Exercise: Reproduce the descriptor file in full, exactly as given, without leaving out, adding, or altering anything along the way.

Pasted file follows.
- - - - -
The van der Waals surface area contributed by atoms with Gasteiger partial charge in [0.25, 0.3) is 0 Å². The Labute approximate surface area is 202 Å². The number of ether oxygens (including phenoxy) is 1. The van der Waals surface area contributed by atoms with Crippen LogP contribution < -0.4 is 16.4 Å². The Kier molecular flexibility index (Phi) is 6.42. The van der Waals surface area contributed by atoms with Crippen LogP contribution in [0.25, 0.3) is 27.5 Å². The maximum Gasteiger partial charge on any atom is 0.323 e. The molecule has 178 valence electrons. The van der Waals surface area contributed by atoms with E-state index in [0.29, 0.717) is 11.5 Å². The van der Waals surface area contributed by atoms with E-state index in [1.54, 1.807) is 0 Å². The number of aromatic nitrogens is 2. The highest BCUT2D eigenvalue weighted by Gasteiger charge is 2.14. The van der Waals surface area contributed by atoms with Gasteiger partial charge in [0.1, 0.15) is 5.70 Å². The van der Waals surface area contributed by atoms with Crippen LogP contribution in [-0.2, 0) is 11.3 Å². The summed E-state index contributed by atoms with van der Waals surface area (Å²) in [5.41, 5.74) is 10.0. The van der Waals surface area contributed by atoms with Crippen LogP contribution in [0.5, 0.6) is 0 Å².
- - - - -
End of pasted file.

The van der Waals surface area contributed by atoms with Gasteiger partial charge in [0.25, 0.3) is 0 Å². The Labute approximate surface area is 202 Å². The number of ether oxygens (including phenoxy) is 1. The van der Waals surface area contributed by atoms with Crippen LogP contribution < -0.4 is 16.4 Å². The Kier molecular flexibility index (Phi) is 6.42. The van der Waals surface area contributed by atoms with Crippen LogP contribution in [0.25, 0.3) is 27.5 Å². The maximum Gasteiger partial charge on any atom is 0.323 e. The molecule has 178 valence electrons. The van der Waals surface area contributed by atoms with E-state index in [0.29, 0.717) is 11.5 Å². The van der Waals surface area contributed by atoms with E-state index in [1.54, 1.807) is 0 Å². The number of aromatic nitrogens is 2. The highest BCUT2D eigenvalue weighted by Gasteiger charge is 2.14. The van der Waals surface area contributed by atoms with Gasteiger partial charge in [0.1, 0.15) is 5.70 Å². The van der Waals surface area contributed by atoms with Crippen LogP contribution in [-0.2, 0) is 11.3 Å². The summed E-state index contributed by atoms with van der Waals surface area (Å²) in [5.41, 5.74) is 10.0. The van der Waals surface area contributed by atoms with Crippen LogP contribution in [0.5, 0.6) is 0 Å².